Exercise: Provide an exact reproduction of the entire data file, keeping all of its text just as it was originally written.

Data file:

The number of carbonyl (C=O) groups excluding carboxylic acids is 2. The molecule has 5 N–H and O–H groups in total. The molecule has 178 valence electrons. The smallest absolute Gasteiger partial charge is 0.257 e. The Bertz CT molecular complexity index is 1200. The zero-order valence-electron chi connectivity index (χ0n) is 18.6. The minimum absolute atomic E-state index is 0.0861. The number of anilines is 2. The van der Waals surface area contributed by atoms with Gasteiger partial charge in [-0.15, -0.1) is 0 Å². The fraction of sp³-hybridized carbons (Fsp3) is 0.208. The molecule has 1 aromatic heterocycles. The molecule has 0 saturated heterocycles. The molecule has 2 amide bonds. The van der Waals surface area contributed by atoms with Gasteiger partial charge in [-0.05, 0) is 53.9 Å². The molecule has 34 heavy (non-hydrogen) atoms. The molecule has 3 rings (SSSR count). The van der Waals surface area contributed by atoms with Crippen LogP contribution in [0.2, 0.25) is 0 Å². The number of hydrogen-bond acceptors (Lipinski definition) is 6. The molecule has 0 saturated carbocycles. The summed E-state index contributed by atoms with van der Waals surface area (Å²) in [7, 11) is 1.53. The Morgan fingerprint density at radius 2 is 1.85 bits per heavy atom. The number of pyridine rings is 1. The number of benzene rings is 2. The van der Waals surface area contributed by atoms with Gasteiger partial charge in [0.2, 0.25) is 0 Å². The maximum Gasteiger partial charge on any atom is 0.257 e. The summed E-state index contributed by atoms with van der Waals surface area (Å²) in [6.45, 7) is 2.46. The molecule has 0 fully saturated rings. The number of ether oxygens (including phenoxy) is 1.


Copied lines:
The number of carbonyl (C=O) groups excluding carboxylic acids is 2. The molecule has 5 N–H and O–H groups in total. The molecule has 178 valence electrons. The smallest absolute Gasteiger partial charge is 0.257 e. The Bertz CT molecular complexity index is 1200. The zero-order valence-electron chi connectivity index (χ0n) is 18.6. The minimum absolute atomic E-state index is 0.0861. The number of anilines is 2. The van der Waals surface area contributed by atoms with Gasteiger partial charge in [-0.15, -0.1) is 0 Å². The fraction of sp³-hybridized carbons (Fsp3) is 0.208. The molecule has 1 aromatic heterocycles. The molecule has 0 saturated heterocycles. The molecule has 2 amide bonds. The van der Waals surface area contributed by atoms with Gasteiger partial charge in [-0.05, 0) is 53.9 Å². The molecule has 34 heavy (non-hydrogen) atoms. The molecule has 3 rings (SSSR count). The van der Waals surface area contributed by atoms with Crippen LogP contribution in [0.2, 0.25) is 0 Å². The number of hydrogen-bond acceptors (Lipinski definition) is 6. The molecule has 0 saturated carbocycles. The summed E-state index contributed by atoms with van der Waals surface area (Å²) in [7, 11) is 1.53. The Morgan fingerprint density at radius 2 is 1.85 bits per heavy atom. The number of pyridine rings is 1. The number of benzene rings is 2. The van der Waals surface area contributed by atoms with Gasteiger partial charge in [0.2, 0.25) is 0 Å². The maximum Gasteiger partial charge on any atom is 0.257 e. The summed E-state index contributed by atoms with van der Waals surface area (Å²) in [6.45, 7) is 2.46. The molecule has 0 fully saturated rings. The number of ether oxygens (including phenoxy) is 1.